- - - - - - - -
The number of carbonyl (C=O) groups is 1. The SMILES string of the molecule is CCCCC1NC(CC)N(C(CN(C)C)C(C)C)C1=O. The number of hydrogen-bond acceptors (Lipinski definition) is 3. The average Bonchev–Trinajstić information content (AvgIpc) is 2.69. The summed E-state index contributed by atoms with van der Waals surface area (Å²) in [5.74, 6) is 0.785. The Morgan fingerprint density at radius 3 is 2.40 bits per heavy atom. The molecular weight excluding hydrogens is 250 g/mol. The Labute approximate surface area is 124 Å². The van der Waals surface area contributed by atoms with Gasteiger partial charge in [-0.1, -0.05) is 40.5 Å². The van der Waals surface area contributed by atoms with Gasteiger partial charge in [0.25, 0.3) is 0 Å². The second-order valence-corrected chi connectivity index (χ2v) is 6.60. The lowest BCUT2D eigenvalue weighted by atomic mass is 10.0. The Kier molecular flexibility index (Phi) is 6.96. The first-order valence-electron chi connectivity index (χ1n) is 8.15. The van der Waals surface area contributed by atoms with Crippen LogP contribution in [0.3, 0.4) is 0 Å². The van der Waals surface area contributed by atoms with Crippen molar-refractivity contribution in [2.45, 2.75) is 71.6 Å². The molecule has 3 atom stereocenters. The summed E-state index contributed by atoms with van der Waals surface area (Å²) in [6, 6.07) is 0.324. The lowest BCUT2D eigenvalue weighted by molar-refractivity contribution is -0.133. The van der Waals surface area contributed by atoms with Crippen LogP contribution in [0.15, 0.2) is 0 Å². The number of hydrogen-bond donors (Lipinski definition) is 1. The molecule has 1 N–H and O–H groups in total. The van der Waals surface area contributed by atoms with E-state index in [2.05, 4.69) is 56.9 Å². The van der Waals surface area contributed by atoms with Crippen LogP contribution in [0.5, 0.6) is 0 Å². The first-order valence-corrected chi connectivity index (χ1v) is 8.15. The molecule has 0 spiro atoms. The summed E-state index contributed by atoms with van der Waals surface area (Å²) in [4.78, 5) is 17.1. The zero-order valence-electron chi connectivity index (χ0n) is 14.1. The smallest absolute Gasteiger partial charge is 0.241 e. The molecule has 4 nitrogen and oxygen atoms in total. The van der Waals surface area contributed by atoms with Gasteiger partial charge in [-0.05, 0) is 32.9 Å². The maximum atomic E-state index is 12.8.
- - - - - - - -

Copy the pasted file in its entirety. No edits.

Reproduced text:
The number of carbonyl (C=O) groups is 1. The SMILES string of the molecule is CCCCC1NC(CC)N(C(CN(C)C)C(C)C)C1=O. The number of hydrogen-bond acceptors (Lipinski definition) is 3. The average Bonchev–Trinajstić information content (AvgIpc) is 2.69. The summed E-state index contributed by atoms with van der Waals surface area (Å²) in [5.74, 6) is 0.785. The Morgan fingerprint density at radius 3 is 2.40 bits per heavy atom. The molecular weight excluding hydrogens is 250 g/mol. The Labute approximate surface area is 124 Å². The van der Waals surface area contributed by atoms with Gasteiger partial charge in [-0.1, -0.05) is 40.5 Å². The van der Waals surface area contributed by atoms with Gasteiger partial charge in [0.25, 0.3) is 0 Å². The second-order valence-corrected chi connectivity index (χ2v) is 6.60. The lowest BCUT2D eigenvalue weighted by atomic mass is 10.0. The Kier molecular flexibility index (Phi) is 6.96. The first-order valence-electron chi connectivity index (χ1n) is 8.15. The van der Waals surface area contributed by atoms with Crippen LogP contribution in [0.3, 0.4) is 0 Å². The van der Waals surface area contributed by atoms with Crippen molar-refractivity contribution in [2.45, 2.75) is 71.6 Å². The molecule has 3 atom stereocenters. The summed E-state index contributed by atoms with van der Waals surface area (Å²) in [6, 6.07) is 0.324. The lowest BCUT2D eigenvalue weighted by molar-refractivity contribution is -0.133. The van der Waals surface area contributed by atoms with Crippen LogP contribution in [0.15, 0.2) is 0 Å². The number of hydrogen-bond donors (Lipinski definition) is 1. The molecule has 1 N–H and O–H groups in total. The van der Waals surface area contributed by atoms with E-state index in [2.05, 4.69) is 56.9 Å². The van der Waals surface area contributed by atoms with Crippen LogP contribution in [0.5, 0.6) is 0 Å². The first-order valence-corrected chi connectivity index (χ1v) is 8.15. The molecule has 0 spiro atoms. The summed E-state index contributed by atoms with van der Waals surface area (Å²) in [4.78, 5) is 17.1. The zero-order valence-electron chi connectivity index (χ0n) is 14.1. The smallest absolute Gasteiger partial charge is 0.241 e. The molecule has 4 nitrogen and oxygen atoms in total. The van der Waals surface area contributed by atoms with Gasteiger partial charge in [-0.05, 0) is 32.9 Å². The maximum atomic E-state index is 12.8.